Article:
iainf72 wrote:The biggest problem with this is that in the grand scheme of things, Sky and Walsh have the same employers.
I might be alone in not thinking this is a problem.
The assumption is that the Murdochs will want to protect their investment in Team Sky and could do this by exercising editorial influence on Walsh.
Firstly, I don't think Walsh is so easily swayed that he'll allow that to happen, secondly, if he really did find something truly suspicious then even blocking it in The Times isn't going to stop it coming out.
But if we dig a little deeper, then the idea that the Murdochs would want to cover up any nasty business in the team isn't really supportable.
Sky were launched and funded as a clean British team. This went to the extent of the Murdoch imposed (so we're told, I'm happy to believe it, can't remember if I've seen it documented) zero tolerance policy. It's a policy that has drawn scorn from many, not for its intended purpose of creating a clean team but for the method it uses to do so. The argument is that zero tolerance encourages riders and staff to lie, when actually we want them to be honest and open about doping. Its actually a very good argument, there clearly are problems with zero tolerance.
But somehow, along the way, we've gone from the idea that zero tolerance is a misguided but well intentioned policy to the idea that zero tolerance is some sort of evil harm against cycling that's been imposed by a megalomaniac evil owner. It isn't, though the owner may well be as described...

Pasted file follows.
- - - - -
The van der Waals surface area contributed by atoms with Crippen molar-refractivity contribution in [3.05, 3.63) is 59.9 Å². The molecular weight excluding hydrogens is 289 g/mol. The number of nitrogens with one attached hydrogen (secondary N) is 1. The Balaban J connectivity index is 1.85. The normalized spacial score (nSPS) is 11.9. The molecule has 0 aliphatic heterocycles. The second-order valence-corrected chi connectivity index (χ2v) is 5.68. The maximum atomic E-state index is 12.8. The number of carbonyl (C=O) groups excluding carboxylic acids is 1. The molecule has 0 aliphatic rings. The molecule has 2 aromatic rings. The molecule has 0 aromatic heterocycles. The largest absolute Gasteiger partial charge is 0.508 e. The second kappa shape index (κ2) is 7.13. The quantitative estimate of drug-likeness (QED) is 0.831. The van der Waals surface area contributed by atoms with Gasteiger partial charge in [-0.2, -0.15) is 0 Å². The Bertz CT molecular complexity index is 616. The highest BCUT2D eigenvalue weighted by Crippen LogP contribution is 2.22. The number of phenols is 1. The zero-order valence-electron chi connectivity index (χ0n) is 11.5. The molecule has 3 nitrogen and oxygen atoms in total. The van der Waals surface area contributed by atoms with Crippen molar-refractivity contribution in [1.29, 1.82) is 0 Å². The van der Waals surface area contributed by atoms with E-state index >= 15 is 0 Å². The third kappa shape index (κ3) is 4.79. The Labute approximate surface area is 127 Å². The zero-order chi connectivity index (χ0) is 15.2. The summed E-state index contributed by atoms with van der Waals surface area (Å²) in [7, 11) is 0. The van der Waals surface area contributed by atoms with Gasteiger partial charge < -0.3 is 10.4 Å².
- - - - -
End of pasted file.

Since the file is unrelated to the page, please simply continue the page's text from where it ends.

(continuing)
Zero tolerance was necessary for Sky. They needed it to sell the team to a wider British audience who know little about cycling other than the doping headlines that occasionally make the front pages. These aren't people who you can explain the nuances of the situation to, they're not that involved and they're not that interested. They just want an assurance that if they cheer for someone then they won't be embarrassed by a doping headline later.
Now given Julich, Barry etc. it may not have played out that way, and questions can certainly be asked about due diligence when hiring them, but lets face it, you have to set the evidential bar somewhere and neither had an actual suspension.
But to get to the point, if there was doping on Sky, and Walsh found it, then what would Murdoch do - cover it up, or publish (assuming an all powerful editorial ability to do either)?
He'd publish. Here's why:
He can cut his losses and get out. The project requires the team is clean, he cant sell it otherwise. If there's doping then it will come out at some point and he'd have to pull the plug then. Better to have some influence in managing the information, uncovering the problem, and being seen to be proactive in tackling it. Last time they tried a cover up they had to close a newspaper.
Murdoch can use Walsh as an internal audit, it's a win-win situation. If Walsh comes back with "I'm impressed, I really do think they're clean" then everybody bar a few tin-foil hats will be reasonably satisfied. If he comes back with "I saw Wiggins looking a like a porcupine, needles hanging out of every square inch of his body" then it will be easy to play it as a massive betrayal of Murdoch personally, and Sky the sponsors, by the team. "We are shocked and appalled, we entered this in good faith, blah blah blah". That is the least worst case for uncovering doping on a team: we investigated, we found it, we won't allow it.
That's what you get for having a media owner as sponsor, they're at least media savvy. Saxo-Tinkoff are showing sponsors the world over how not to handle possible doping on their team.